The S.C. Supreme Court has reversed the death sentence of a man convicted in the 2001 torture and killing of a teenager.


The court ruled on Wednesday that a trial judge should have allowed 34-year-old Steven Barnes to represent himself during trial. Barnes was convicted and sentenced to death in 2010. Prosecutors said he kidnapped 16-year-old Samuel Stirrup from Augusta, beat him with a pipe, stuffed him in a trunk and drove into a wooded area in Edgefield County.


Barnes accused Stirrup of stealing his money, and beat him with his fists, a pole and a shock absorber in September 2001, according to the court's ruling. Then, Barnes ordered four other people to each shoot Stirrup before Barnes shot him in the head.


Stirrup's body was discovered three months later with other identifying information.


Barnes asked to represent himself before the trial, according to the court's ruling.


“Appellant (Barnes) was unequivocal that he was not seeking a delay or a continuance,” the court wrote. “He asked for all relevant documents to be provided for his review, and asked if he could possibly subpoena the Husbergers, who were incarcerated in Georgia.”


Barnes demonstrated understanding of the court process and discussed with the judge the relevant case law, the burden of proof and his right to testify, the ruling stated. He told the judge he wanted to represent himself due to trust issues, and that he had another attorney in mind to act as standby counsel in lieu of his appointed attorneys.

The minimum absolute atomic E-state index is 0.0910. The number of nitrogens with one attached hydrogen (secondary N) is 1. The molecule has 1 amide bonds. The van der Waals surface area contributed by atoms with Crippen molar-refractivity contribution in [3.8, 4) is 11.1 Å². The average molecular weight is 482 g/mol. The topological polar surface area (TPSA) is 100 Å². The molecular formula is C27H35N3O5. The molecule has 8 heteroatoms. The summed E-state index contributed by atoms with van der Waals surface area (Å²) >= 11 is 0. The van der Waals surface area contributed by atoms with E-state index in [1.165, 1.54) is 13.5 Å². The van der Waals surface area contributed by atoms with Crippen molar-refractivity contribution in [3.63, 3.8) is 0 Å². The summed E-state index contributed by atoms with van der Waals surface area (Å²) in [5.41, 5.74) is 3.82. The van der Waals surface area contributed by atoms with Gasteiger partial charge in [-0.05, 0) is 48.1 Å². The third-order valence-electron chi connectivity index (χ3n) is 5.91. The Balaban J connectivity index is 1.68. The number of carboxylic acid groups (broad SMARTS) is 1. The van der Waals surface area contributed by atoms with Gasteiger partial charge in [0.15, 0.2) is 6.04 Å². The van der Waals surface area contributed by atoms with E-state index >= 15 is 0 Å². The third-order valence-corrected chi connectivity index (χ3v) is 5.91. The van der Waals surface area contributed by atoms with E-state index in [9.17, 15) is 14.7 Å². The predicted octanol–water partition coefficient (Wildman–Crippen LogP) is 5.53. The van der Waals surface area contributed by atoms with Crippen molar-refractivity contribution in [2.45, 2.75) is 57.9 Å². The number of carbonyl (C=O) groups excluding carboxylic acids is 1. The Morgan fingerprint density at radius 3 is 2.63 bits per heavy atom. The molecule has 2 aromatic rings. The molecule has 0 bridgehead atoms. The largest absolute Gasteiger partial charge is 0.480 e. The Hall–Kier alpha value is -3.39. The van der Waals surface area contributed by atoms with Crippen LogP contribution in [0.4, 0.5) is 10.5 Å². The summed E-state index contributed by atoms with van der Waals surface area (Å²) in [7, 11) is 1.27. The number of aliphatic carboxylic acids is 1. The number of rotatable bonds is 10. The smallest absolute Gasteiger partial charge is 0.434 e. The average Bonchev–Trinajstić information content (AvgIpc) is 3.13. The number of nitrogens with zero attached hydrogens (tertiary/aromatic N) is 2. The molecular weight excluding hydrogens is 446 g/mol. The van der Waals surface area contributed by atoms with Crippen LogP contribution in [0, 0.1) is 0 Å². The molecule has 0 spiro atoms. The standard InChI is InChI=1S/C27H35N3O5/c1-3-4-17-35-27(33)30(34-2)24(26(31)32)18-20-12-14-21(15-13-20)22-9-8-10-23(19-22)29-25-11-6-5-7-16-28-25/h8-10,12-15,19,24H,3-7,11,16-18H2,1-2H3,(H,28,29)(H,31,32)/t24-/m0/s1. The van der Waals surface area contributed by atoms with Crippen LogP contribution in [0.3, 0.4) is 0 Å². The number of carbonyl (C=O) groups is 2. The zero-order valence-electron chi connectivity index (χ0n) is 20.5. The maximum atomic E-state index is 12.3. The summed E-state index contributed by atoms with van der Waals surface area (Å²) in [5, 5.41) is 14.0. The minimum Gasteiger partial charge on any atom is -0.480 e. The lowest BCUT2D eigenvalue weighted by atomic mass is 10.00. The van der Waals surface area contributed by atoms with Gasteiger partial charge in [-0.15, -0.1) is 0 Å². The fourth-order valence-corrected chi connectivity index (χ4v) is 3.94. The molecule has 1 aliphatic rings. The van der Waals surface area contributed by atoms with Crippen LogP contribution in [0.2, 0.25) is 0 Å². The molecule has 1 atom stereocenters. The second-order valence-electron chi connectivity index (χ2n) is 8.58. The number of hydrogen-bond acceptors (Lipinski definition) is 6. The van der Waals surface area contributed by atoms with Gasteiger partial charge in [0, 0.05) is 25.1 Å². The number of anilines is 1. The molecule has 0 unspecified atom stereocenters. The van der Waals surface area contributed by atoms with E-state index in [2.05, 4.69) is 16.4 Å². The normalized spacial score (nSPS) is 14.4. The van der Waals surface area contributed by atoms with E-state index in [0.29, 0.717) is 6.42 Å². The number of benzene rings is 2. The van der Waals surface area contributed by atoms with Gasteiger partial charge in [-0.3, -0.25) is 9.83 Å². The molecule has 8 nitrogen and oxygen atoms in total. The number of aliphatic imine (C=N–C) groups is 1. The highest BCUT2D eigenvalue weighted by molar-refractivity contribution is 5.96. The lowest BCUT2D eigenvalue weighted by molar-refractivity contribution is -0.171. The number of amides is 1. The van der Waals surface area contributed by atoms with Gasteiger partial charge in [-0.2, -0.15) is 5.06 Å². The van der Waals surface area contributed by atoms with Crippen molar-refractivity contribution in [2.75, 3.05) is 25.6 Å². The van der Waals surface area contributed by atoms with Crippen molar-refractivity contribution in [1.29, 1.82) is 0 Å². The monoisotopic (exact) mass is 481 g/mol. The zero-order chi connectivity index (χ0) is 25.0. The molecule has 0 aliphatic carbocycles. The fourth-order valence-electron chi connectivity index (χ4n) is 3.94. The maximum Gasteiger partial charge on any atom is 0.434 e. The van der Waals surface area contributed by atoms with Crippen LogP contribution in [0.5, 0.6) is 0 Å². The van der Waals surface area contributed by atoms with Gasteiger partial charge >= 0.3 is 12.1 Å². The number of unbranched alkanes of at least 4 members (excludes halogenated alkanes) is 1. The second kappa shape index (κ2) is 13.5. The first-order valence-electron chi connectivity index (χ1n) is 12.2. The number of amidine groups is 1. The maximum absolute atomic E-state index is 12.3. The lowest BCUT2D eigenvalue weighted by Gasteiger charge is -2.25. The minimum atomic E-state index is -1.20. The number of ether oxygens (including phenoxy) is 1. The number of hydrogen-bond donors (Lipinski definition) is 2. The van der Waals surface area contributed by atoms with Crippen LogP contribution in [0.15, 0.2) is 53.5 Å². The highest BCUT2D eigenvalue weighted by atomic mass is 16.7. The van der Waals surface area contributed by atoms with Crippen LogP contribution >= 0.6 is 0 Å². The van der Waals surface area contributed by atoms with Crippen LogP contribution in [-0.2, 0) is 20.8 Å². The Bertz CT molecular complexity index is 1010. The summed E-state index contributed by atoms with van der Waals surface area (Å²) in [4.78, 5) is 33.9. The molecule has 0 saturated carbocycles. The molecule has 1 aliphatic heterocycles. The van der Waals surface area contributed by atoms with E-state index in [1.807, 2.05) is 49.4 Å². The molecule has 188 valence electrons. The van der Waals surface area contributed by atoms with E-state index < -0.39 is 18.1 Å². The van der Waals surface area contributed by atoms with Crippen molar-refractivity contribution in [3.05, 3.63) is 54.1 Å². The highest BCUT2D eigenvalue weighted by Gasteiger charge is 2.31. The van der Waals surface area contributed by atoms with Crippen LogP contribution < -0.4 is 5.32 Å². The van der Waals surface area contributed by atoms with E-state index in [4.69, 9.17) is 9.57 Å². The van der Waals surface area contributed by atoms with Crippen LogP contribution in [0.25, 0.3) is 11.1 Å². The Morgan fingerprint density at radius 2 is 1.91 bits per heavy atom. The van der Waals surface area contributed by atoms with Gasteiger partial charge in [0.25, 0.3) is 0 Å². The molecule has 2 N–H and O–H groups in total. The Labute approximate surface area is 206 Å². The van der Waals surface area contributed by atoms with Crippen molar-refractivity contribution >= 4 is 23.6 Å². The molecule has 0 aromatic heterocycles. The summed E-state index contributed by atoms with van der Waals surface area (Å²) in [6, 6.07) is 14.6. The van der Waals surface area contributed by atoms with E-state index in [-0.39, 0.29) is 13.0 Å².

The judge concluded the pretrial hearing by telling Barnes, “I think you're making a mistake, but you have the right to make a mistake,” according to the document.


He told Barnes to reconsider his decision and discuss it with his appointed attorneys.


One of Barnes' attorneys referred the trial court to a case which holds that a state may impose a higher competency standard for waiver of counsel than it does for competency to stand trial, according to the ruling. The attorney told the judge that experts hired to evaluate Barnes for the sentence phase decided he was competent to stand trial, but he lacked “the competency to waive his right to counsel and conduct the proceedings on his own.”


Barnes was the only convict from Edgefield County on death row.


Teddy Kulmala covers the crime and courts beat for the Aiken Standard and has been with the newspaper since August 2012. He is a native of Williston and majored in communication studies at Clemson University.